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PeopleMargie Barbour

Margie Barbour

‘My parents, Jane Galbraith and Michael Barbour, were born in the early ‘20s and joined the services when war came. My mother became a meteorologist in the WAAF, and my father a submariner in the Navy. They were both keenly academic, and immediately after the war, went up to Oxford University where they met and married in ’46, and a year later had a baby, my sister Rosalind. My father became a lecturer in Geography at the University of Khartoum in Sudan and two years later I was born in Oxford while they were home on leave. During my early years, we spent the summers in England and the academic year in the Sudan. I remember sleeping on the flat roof in Khartoum under the brilliance of the stars with Dad pointing out the constellations.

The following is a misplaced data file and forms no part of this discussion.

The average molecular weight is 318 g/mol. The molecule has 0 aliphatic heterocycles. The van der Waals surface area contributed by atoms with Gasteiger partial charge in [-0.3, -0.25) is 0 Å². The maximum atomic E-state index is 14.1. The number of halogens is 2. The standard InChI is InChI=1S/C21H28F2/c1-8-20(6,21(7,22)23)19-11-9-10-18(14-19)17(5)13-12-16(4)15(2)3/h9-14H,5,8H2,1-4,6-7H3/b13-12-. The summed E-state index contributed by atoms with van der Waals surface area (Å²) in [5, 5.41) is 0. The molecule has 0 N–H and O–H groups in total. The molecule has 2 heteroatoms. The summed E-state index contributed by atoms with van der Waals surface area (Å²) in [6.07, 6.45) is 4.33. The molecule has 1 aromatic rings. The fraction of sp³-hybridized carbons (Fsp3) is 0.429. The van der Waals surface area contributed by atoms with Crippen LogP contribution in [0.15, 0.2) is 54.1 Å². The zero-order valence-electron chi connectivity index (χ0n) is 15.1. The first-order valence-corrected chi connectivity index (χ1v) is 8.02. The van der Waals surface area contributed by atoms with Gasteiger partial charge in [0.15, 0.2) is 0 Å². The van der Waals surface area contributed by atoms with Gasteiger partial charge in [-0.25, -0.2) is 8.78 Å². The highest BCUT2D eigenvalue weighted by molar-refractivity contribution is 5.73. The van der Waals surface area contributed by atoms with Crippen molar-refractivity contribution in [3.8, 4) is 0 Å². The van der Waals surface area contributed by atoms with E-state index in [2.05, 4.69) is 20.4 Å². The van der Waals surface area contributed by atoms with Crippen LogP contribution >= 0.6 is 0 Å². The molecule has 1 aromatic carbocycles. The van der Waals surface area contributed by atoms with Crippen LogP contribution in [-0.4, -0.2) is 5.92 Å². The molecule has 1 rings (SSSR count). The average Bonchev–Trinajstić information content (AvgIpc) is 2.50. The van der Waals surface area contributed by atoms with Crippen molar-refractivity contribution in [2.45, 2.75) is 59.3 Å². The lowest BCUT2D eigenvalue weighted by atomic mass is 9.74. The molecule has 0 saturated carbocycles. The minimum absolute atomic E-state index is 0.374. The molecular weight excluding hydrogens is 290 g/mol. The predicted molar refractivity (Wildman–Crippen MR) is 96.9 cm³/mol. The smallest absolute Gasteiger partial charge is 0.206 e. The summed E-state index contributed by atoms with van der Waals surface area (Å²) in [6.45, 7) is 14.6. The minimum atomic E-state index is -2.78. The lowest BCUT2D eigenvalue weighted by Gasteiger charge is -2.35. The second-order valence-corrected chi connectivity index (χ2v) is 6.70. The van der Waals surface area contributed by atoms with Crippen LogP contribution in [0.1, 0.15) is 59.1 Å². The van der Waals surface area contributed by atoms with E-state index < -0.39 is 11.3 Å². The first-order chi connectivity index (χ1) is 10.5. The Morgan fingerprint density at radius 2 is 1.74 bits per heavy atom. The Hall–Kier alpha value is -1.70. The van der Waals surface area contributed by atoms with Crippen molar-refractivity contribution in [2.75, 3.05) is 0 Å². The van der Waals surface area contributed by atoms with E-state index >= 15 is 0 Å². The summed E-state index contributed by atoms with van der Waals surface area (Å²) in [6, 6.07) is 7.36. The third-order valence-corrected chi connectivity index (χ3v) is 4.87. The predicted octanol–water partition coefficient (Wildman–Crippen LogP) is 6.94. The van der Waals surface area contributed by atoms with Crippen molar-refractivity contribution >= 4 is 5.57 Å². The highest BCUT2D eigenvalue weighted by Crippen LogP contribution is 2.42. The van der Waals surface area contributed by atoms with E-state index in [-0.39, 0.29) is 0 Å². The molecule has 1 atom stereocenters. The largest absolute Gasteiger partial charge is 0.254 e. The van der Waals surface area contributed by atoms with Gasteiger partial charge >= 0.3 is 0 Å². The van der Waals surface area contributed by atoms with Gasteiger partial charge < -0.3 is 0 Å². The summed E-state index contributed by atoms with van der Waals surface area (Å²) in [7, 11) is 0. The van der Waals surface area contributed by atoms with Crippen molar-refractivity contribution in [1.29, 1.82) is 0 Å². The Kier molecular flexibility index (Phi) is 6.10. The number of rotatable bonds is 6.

In ’53, my mother, six months pregnant, my sister and I were on a flight to the Sudan across the Mediterranean when one of the engines caught fire. My mother heard we were going to ditch and knew from her Air Force days that the plane could flip and break up on hitting the water. Nevertheless, she got us all safely strapped into our seats, and the pilot, a WW2 veteran, managed to sit the plane on the surface of the sea, in the pitch dark, long enough for us to get out with our lifejackets on. We were picked up by Sicilian fishermen, and we may be some of the few people whose lives have been saved by the whistle and little light on lifejackets. Eventually, we made our way to Khartoum by boat where my brother David was safely delivered. Unsurprisingly, my mother wasn’t keen on flying after that so my father looked for a lectureship in the UK. He regretted leaving Africa as he had loved going off on treks across the Sahara researching his books, some of which became standard academic works.